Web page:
It is another further object of the invention to provide a wading boot especially for wear while traversing stream beds, rivers and lakes which pose obstacles such as mud, moss, rocks and other under water growths that present slippery footing. The boot is further designed to prevent damage to wood floors, aluminum bottom boats, fabric or plastic watercrafts, or other surfaces subject to damage by metal spikes. The construction provides outsoles of rubber or plastic formed with peripheral lugs or cleats, and central forefoot and heel members bearing metal spikes. Felt pads are positioned over the metal spikes and attached to the central forefoot and heel members with the metal spikes extending just below the felt pads but above the rubber or plastic lugs.
It is still another object of the invention to provide a wading boot with a sole construction including peripheral lugs or cleats as the outer most bottom tread or sole surface. The outsole has central forefoot and heel openings each defining a internal ridge or ledge which supports and secures in the forefoot and heel openings rigid plastic forefoot and heel plates, each bearing tungsten carbide spikes protruding from the bottom surfaces thereof. The inset forefoot and heel plates are affixed to the outsole such that the outsole, and forefoot and heel plates are maintained as a unitary member. The tungsten carbide spikes are overlaid with felt or other suitable gripping pads or material with the tips of the spikes protruding through the felt or gripping pad, but do not extend below the peripheral lugs or cleats.
Referring now generally to the drawings,
In the preferred construction (see
Referring particularly to FIGS. 4,5 and 6, the construction of uppers 33 may be done in various manners but the preferred features of the uppers are hard toe 11, hard heel 12, and the hard polymer skid pad 13 for protection of the wearer's metatarsus little and big toe (joints) and ankle cup 14 which protects the ankle bone. This construction provides protection from various hazards and comfort to the user.
Construction of the outsole with spike plate 22, spike plate 23 and felt forefoot 26 and felt heel 27 may be provided in any suitable manner so long as intermittent tread shown as cleats or lugs 21 extends below spikes 25 and spikes 25 extends below felt forefoot 26 and felt heel 27 but not below cleats 21. Referring to
Alternately, spikes 25 and felt forefoot 26 and felt heel 27 are coordinated to provide a felt sole with steel or tungsten carbide spikes that protrudes through the felt sole which gives maximum traction on river, stream and lake beds. The felt provides better traction on slippery rocks in the river, stream or lake beds. The combination of felt forefoot 26 and felt heel 27 with tungsten carbide spikes 25 is preferred. Although any suitable metal or steel may be used for the spikes 25, tungsten carbide provides long wear.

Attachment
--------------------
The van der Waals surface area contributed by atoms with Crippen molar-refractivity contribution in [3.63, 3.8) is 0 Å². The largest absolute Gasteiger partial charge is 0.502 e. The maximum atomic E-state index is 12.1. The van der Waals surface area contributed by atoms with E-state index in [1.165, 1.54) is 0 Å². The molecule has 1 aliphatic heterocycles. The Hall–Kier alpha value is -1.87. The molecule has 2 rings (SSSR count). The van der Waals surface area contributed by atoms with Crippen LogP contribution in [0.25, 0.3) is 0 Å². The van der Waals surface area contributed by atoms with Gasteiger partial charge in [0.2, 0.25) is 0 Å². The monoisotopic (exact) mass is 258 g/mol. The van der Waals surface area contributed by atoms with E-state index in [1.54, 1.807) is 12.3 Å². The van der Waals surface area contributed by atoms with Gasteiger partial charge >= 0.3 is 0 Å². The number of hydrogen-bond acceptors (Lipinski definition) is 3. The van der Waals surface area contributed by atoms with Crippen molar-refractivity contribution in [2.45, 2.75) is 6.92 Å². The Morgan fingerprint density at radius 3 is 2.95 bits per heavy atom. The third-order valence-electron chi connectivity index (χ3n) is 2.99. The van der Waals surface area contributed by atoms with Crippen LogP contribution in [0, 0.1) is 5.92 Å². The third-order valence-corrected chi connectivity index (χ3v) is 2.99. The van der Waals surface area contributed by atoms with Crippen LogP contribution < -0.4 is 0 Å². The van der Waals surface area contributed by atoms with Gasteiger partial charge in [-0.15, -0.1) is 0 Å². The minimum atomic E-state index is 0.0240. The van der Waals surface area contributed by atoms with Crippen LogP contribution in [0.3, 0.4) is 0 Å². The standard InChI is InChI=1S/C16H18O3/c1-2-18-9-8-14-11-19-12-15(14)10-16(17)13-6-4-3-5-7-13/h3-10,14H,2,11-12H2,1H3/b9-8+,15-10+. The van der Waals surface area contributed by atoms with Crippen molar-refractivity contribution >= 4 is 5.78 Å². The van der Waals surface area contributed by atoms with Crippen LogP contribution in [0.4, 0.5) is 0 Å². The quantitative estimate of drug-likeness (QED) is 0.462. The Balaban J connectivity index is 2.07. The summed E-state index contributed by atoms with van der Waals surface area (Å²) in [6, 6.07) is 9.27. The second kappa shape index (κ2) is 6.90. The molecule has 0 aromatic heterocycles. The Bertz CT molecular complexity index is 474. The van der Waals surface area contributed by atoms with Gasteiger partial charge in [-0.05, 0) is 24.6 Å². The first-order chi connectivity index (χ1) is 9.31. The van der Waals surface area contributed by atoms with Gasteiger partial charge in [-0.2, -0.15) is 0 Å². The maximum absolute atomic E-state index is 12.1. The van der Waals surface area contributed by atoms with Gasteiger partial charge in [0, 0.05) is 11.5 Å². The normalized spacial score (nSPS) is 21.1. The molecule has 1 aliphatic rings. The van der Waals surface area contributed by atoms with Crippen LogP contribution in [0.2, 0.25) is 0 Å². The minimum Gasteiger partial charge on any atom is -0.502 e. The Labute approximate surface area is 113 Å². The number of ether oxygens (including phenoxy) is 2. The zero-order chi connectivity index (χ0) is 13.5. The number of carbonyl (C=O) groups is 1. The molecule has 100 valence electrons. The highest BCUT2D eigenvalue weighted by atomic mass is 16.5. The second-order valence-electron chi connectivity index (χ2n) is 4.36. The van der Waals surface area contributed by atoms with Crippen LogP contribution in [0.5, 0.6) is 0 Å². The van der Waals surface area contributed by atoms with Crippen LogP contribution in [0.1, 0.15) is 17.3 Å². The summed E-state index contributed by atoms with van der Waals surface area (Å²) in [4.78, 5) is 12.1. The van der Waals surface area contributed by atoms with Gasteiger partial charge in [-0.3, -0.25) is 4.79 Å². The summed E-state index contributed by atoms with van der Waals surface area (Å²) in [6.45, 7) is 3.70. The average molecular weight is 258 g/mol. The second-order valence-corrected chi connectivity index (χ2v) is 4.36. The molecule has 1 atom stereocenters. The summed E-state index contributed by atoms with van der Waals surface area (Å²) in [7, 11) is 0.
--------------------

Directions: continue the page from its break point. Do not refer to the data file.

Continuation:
Alternatively, the uppers 33 and outsoles 20 may be constructed such that spikes 25 embedded in spike plate 22 and spike plate 23, with felt forefoot 26 and felt heel 27, respectively, may be replaced individually or as a unit as long as lugs or cleats 21 on outsole 20 have not worn too much such that spikes 25 protrude below cleats 21 on outsole 20 when replaced or resoled.
It will be understood that other construction of the boot outsole may be suggested by the preferred embodiment described herein, however, the most effective construction of the Wading Boot requires a unitary outsole with wear resistant spikes protruding through a felt pad surrounded by intermittent tread, lugs or cleats that extend below the spike tips. Although separate forefoot opening 30 and heel opening 31 provide a sturdy outsole these openings could be made a single opening with forefoot spike plate 22 and heel spike plate 23 as a unit.
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|U.S. Classification||36/31, 36/30.00R, 36/134, 36/28, 36/30.00A|
|International Classification||A43B13/22, A43B13/14|
|Dec 26, 2011||REMI||Maintenance fee reminder mailed|
|May 13, 2012||LAPS||Lapse for failure to pay maintenance fees|
|Jul 3, 2012||FP||Expired due to failure to pay maintenance fee|
Effective date: 20120513